Peranakan Place - Straits Chinese in Auburn Sydney

Durian custard puff served with Choux pastry.

The outside of the restaurant may look unassuming and the location is more of light industry rather than a food hub.  Parramatta Road in near western Sydney can be confronting with passing traffic at times and yet can be a quiet neighbourhood otherwise.

We were looking for the traditional dishes of Straits Chinese cuisine - and there they were.  Peranakan is an Indonesian-Malay term for "descendant" and have two main streams, Indian and Chinese.  The cuisine here primarily refers to the Straits Chinese tradition, which is a major fusion development in south-east Asia for already a few hundred years.

I have not tried the Chicken Buah Keluak, a rather challenging dish to prepare.  Just like the Japanese art of getting ready the Fugu fish for sashimi.

First you have to source the fresh nuts, like what this restaurant does by importing them, from trees known as the Pangium Edule, native to Sumatra.  Treatment of the Buah Keluak is critical to obtain the edible washed kernels, which are ground up to become the rawon, used for gravies in beef, Sambal, chicken and rice recipes in the Spice Isles.  The fresh nuts are high in poisonous Hydrogen Cyanide, which is patiently removed by boiling in water and burying them in ash.   So a potentially dangerous ingredient is transformed to a safe to eat savoury must, rich in iron and Vitamin C for the body's nutrition, in this Straits Chinese offering.

Prawn and pineapple yellow curry.

I did dive into the Babi Pongteh, belly pork or trotters marinated in soy sauce and other ingredients ala Baba and Nyonya.  ( Baba refering to the gentlemen and Nyonya, the lady)  This appetising braised gravy dish goes well with steamed rice and Sambal - I was more than happy with the Pernanakan Place rendition of this unique item.    The chestnuts had been cooked properly and the Shitake mushrooms not over done.  The critical ingredient for Babi Pongteh I reckon is  the quality and right amount of the fermented soy bean paste ( Tau Cheong in Cantonese).  Potatoes are cut into bite sized chunks to soak in the gravy flavours whilst cooking.  Palm sugar (or the Gula Melaka), dark soy sauce and ground white pepper are added for taste.  I had been unclear what the difference between Hong Bak and Babi Pongteh is and now I know.  The Hong Bak utilises dark soy sauce, Cekur roots, coriander powder and lesser portions of the fermented soy bean paste.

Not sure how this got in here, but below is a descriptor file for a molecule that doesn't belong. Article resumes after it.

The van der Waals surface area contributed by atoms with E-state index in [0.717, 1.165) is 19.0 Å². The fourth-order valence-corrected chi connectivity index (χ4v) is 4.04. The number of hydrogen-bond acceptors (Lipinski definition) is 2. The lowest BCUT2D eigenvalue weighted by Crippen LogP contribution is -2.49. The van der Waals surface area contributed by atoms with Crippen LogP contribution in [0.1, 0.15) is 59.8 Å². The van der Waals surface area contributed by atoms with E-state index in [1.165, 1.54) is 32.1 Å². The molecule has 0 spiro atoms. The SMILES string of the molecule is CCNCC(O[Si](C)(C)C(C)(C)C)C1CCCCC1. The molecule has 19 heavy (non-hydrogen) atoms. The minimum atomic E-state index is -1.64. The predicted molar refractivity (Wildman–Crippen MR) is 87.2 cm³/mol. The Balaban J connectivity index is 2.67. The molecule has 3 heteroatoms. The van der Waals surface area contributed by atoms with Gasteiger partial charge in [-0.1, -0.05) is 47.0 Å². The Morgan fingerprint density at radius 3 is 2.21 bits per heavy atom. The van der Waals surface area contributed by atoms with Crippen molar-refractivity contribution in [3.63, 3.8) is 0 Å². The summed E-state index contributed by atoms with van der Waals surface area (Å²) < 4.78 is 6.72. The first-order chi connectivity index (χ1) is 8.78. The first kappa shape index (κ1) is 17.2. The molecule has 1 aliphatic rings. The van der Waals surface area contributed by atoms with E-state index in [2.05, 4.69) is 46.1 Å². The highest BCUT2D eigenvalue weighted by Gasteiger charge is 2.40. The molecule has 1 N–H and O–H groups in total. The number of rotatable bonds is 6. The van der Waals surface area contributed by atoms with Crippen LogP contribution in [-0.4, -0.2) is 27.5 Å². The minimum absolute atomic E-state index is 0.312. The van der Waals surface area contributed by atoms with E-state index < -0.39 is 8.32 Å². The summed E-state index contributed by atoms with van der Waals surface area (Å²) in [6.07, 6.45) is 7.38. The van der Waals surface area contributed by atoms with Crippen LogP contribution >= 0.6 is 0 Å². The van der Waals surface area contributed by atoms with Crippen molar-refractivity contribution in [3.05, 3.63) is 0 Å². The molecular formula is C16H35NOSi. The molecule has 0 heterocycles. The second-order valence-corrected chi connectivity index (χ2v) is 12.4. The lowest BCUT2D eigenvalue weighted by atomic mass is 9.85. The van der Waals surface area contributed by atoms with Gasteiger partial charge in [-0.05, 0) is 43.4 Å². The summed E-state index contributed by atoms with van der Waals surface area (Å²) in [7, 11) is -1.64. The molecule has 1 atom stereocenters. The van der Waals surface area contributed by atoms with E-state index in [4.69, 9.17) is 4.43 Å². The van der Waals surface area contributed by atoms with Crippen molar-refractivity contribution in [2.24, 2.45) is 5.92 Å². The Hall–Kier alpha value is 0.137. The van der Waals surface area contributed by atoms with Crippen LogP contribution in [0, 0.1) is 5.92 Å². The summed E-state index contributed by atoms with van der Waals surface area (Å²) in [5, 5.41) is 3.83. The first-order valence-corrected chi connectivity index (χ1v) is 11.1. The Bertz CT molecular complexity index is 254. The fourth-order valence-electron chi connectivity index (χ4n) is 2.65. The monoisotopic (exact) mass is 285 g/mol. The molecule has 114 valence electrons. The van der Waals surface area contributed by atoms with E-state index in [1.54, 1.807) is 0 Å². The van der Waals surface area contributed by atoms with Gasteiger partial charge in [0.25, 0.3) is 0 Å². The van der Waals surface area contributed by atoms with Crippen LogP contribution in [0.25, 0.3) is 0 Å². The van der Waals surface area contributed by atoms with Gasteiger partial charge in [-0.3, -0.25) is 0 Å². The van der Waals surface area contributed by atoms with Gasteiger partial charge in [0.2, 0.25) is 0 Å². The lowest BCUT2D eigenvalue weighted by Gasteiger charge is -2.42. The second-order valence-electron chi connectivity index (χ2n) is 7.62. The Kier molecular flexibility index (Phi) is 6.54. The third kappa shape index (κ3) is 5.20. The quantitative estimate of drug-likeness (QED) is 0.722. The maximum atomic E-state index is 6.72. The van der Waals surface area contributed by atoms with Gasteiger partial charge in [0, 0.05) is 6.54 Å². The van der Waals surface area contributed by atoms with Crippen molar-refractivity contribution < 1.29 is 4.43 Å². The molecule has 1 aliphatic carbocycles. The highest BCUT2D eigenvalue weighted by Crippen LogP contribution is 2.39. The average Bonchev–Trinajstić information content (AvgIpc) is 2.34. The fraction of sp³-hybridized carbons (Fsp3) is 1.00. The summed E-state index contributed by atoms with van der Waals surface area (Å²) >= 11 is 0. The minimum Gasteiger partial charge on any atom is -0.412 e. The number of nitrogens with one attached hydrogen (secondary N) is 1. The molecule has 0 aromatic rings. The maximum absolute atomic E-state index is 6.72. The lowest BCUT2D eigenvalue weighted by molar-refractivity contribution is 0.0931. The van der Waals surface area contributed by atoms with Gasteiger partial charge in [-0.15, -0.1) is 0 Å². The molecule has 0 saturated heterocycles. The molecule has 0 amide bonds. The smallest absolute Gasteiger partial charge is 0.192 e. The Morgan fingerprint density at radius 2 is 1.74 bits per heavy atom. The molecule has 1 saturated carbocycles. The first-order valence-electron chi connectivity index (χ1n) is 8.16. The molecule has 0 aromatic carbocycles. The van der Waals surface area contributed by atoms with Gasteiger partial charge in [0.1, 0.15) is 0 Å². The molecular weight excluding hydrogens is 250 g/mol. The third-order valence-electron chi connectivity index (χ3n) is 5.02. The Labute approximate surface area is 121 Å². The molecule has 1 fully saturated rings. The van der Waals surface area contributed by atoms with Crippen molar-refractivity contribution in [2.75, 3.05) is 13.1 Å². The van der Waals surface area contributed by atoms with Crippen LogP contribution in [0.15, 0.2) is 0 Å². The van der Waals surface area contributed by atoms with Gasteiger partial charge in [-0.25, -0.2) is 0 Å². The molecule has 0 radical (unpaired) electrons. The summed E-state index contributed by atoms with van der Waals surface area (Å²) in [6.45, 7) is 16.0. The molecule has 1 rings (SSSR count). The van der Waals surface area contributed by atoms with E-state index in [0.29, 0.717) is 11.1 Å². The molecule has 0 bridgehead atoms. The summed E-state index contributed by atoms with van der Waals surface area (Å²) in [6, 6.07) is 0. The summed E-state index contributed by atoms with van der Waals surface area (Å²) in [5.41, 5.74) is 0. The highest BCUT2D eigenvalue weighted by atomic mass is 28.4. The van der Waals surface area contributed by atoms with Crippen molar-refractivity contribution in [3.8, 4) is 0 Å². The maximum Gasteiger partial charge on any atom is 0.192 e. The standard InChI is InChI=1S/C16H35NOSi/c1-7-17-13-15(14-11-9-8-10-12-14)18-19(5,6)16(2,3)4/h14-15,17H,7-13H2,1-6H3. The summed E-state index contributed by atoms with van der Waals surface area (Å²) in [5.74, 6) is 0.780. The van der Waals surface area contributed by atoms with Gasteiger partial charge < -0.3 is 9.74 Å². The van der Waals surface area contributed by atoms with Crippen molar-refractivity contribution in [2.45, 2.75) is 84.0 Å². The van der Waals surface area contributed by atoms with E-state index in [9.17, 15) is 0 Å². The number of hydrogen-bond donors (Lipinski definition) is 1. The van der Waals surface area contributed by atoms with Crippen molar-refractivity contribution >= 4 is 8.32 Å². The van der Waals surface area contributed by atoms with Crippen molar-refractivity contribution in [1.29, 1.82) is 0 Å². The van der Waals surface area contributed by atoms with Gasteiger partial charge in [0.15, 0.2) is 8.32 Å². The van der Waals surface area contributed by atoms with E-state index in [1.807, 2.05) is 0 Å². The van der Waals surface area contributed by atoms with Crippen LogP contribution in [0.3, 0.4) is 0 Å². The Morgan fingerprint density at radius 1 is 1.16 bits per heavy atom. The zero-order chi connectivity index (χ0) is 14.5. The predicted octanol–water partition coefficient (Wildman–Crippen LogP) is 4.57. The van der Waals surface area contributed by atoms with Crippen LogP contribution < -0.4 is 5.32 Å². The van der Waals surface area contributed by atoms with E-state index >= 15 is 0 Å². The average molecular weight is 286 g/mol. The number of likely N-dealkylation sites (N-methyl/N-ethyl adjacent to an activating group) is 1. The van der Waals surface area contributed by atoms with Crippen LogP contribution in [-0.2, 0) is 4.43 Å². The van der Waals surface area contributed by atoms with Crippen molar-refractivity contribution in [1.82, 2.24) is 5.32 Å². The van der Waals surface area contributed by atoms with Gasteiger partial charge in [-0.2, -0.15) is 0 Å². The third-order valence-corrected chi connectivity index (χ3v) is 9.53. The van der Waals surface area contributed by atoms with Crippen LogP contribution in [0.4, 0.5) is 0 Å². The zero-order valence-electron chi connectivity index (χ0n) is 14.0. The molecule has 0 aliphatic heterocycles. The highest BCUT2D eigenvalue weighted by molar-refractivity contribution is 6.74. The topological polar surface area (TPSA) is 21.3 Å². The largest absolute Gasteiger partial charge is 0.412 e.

Babi Pongteh is  a desired item for wedding festivities and in the past, an essential serving for the Tok Panjang, the long table laden with various food items of good omen and significance for wedded bliss.  Many a Straits Chinese maiden had to master to exacting standards the quality and presentation of several key dishes, as they count high in the evaluation scores by matchmakers, prospective in-laws and measures of general society expectations. 

To be fair, this meant many long and regular hours of practice and skills build up staying at home.  The world of the Peranakan meant the man ideally went out to earn fabulously and the woman focused on crafts, cuisine and family relationships.  One can now observe that this arrangement no longer applies in such distinct shades.

Mortar and pestle ready to unravel the Buah Keluak.

The menu offerings are not restricted to Straits Chinese in this restaurant.  The owner hails from Singapore.  Advance orders are required for specialties like the iconic Singapore chili or pepper crabs and two specific Teochew classics, the Chwee Kway steamed rice cakes and the traditional Teochew styled duck (the Lor Ark in Hokkien dialect).

Which Aussie cannot recall the pleasure of digging into fresh Singapore crabs on a sweaty afternoon on the East Coast and then having the pleasure of downing Tiger beer? 

Now we may be more familiar with Beijing duck, but this version found at the Peranakan is another that hails from Chaozhou province in southern China.  The latter has the outside of the duck marinated in a mixture of five spice powder (or the Ng Heong Fun in Cantonese).  The inside of the duck is rubbed with the ever popular fermented soy bean paste and placed with Galangal and garlic cloves for flavour.  Hmm, did they really use Galangal back in Chaozhou province? Spices in the Ng Heong Fun used include black peppercorn, star anise and cinnamon sticks.

The Chwee Kway ( literally meaning "water dish" so they are light on the palate) is popular amongst true blue Singaporean Chinese and it is consumed like a ready on the run snack, being easily available from food courts and hawker entertain the island republic.  Initially I did find these a bit plain but I cannot underestimate the delicacy about this creation, with preserved radish placed on top of a plain base when served.  This water dish started from less positive economic times in southern China, when rice holdings had to be sparingly and carefully used in consumption.  The migrants who then landed in Singapore carried the recipe for this snack to contemporary times.  Corn flour and shallot oil are used to enhance the rice dough and these snacks are best eaten fresh.